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Vending Machines in Two States Now Selling LEGAL Ammo [INFO]

Anyone unstable enough to get their ammunition from a grocery store vending machine deserves close observation.

Vending machines that sell ammo may be legal but not every Second Amendment supporter thinks they’re a good idea. In fact, the idea is crazy enough it could be a “sting.” The FBI certainly is interested to see if they can entice any of the Ultra-Extreme-MAGA crowd, who’s tinfoil hat slipped off a little, into buying the bullets for a mass shooting spree, while leaving an evidence trail of identification and facial recognition data. Even if you aren’t crazy enough to go out and shoot up a shopping mall, anyone unstable enough to get their ammunition from a grocery store vending machine deserves close observation, because they’ve got to be up to something.

Ammo with 24/7 convenience

Ammo never used to be considered an “impulse purchase,” like a candy bar or can of soda, but it’s being marketed that way. It’s totally legal, as long as the machine doesn’t dispense bullets to minors.

Whether it’s a good idea and whether there’s an actual demand for the machines are an entirely different set of issues.

Sure, Americans love guns. Half admit there are guns in the household. There are more firearms in the U.S. than there are people. That’s one of the ways we keep our government reasonably honest.

If you own guns, you need to fire them once in a while. That means ammo for target practice or hunting. It’s not supposed to mean capping someone who took your parking space.

Hunters, security professionals and other responsible gun owners buy their ammo ahead of time. Usually in quantity and somewhere they can get a good deal. Serious collectors load their own rounds.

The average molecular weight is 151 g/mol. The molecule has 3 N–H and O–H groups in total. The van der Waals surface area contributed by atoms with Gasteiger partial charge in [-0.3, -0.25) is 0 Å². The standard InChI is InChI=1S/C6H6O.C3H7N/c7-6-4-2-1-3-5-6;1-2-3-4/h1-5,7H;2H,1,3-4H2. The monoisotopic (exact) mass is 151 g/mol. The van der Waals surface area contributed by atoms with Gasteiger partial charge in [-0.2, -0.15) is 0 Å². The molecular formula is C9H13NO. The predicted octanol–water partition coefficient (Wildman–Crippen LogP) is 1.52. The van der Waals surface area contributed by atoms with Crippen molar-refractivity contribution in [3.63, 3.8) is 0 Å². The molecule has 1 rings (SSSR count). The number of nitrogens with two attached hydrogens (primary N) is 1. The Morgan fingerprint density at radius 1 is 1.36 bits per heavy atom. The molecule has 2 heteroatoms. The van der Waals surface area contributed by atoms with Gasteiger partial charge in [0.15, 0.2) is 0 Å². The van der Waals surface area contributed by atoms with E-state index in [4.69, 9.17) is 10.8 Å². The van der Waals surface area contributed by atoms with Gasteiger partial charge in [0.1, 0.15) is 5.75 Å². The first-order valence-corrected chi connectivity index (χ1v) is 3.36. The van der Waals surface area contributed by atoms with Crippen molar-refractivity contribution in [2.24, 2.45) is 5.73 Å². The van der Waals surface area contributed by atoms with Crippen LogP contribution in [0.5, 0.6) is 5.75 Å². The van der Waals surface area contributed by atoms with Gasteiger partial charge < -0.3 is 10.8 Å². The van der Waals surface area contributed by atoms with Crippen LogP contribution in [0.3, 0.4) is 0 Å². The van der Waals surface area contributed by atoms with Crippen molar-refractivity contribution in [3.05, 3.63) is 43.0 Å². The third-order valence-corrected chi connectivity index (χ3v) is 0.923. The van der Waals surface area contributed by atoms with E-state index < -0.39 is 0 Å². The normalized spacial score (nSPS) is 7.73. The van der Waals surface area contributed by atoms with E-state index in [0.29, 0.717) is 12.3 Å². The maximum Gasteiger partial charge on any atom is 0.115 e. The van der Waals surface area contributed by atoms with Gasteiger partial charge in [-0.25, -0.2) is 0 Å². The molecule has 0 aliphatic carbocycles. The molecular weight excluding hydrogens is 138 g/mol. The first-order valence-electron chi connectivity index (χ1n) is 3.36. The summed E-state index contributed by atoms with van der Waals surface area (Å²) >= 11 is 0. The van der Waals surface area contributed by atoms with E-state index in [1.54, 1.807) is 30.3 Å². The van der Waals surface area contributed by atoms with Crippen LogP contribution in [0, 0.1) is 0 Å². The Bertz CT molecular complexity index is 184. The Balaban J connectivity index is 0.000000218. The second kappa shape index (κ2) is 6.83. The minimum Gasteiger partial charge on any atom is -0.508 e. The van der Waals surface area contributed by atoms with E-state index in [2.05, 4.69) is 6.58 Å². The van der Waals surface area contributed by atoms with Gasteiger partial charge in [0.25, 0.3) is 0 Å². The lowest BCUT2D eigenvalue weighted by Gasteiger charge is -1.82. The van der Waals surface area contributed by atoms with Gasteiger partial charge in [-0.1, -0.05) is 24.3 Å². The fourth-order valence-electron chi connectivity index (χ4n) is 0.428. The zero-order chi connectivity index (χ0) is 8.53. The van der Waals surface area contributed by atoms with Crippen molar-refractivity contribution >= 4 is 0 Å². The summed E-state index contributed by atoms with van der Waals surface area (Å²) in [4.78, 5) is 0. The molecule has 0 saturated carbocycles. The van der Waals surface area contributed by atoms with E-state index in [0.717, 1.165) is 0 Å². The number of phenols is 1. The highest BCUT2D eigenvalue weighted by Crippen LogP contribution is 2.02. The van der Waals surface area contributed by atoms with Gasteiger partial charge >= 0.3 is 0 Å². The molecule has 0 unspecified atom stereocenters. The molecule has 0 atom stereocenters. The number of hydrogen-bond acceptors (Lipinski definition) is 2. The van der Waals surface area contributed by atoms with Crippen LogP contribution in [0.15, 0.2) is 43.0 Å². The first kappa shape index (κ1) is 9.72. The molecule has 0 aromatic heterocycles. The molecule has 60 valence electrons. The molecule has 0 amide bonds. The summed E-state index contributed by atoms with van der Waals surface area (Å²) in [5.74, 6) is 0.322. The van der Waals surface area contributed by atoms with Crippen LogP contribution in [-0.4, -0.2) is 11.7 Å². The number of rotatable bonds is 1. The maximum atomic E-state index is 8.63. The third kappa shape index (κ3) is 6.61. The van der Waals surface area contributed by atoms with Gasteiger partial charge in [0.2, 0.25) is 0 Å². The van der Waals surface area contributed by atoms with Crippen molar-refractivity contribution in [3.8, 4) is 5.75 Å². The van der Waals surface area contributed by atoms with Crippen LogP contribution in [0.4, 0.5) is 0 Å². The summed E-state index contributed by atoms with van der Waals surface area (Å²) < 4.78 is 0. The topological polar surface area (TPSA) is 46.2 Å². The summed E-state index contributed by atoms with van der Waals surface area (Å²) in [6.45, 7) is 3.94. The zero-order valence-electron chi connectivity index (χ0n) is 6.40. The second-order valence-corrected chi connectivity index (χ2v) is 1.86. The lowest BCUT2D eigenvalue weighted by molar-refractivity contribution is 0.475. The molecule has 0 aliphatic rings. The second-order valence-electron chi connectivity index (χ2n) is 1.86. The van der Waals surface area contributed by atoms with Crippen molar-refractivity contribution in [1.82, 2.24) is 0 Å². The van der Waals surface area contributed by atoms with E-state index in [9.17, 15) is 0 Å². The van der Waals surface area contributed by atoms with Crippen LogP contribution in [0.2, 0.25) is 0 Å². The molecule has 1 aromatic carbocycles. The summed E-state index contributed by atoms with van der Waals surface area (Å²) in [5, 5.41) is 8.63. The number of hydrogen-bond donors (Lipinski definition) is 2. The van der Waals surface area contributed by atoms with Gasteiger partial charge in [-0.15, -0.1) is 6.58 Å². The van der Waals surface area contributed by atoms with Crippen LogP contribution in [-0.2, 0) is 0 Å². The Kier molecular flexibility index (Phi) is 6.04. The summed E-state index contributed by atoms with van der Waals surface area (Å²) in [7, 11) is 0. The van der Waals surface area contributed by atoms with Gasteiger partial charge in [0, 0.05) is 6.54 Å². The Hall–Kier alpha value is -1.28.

Only someone who would cap you for taking their parking space would need to get their bullets from a vending machine. Or maybe someone in Chicago who used their supply in a drive by, and didn’t want to walk around on the streets empty.

The idea is crazy enough it could be a sting.

No sales to minors

The vending machine company allegedly responsible for the “new trend,” American Rounds, “uses artificial intelligence and facial recognition technologies to verify that buyers are of legal age to buy bullets.

Thanks to the Constitution, the only regulations on buying ammo relate to age. You have to be 18 to purchase slugs and shells for rifles and shotguns and a full 21 to purchase bullets for handguns.

American Rounds “has created an identity verification mechanism for its bullet vending machines that can supposedly verify how old the person buying the ammunition is.” It uses Artificial Intelligence.

Our smart retail automated ammo dispensers have built-in AI technology, card scanning capability and facial recognition software. Each piece of software works together to verify the person using the machine matches the identification scanned.

What they don’t mention is what happens to that data after the purchase is made. Does it get handed over to the federal government? Maybe to match up with similar ammo purchases or gun registrations? It may be legal but sounds extremely fishy to most folks who carry around NRA cards.

A “store in Tuscaloosa had removed one of the machines” after “the legality of the machine was questioned.” It’s legal but the store clarifies that wasn’t why the ammo machine was removed. They took it out “because of a lack of sales.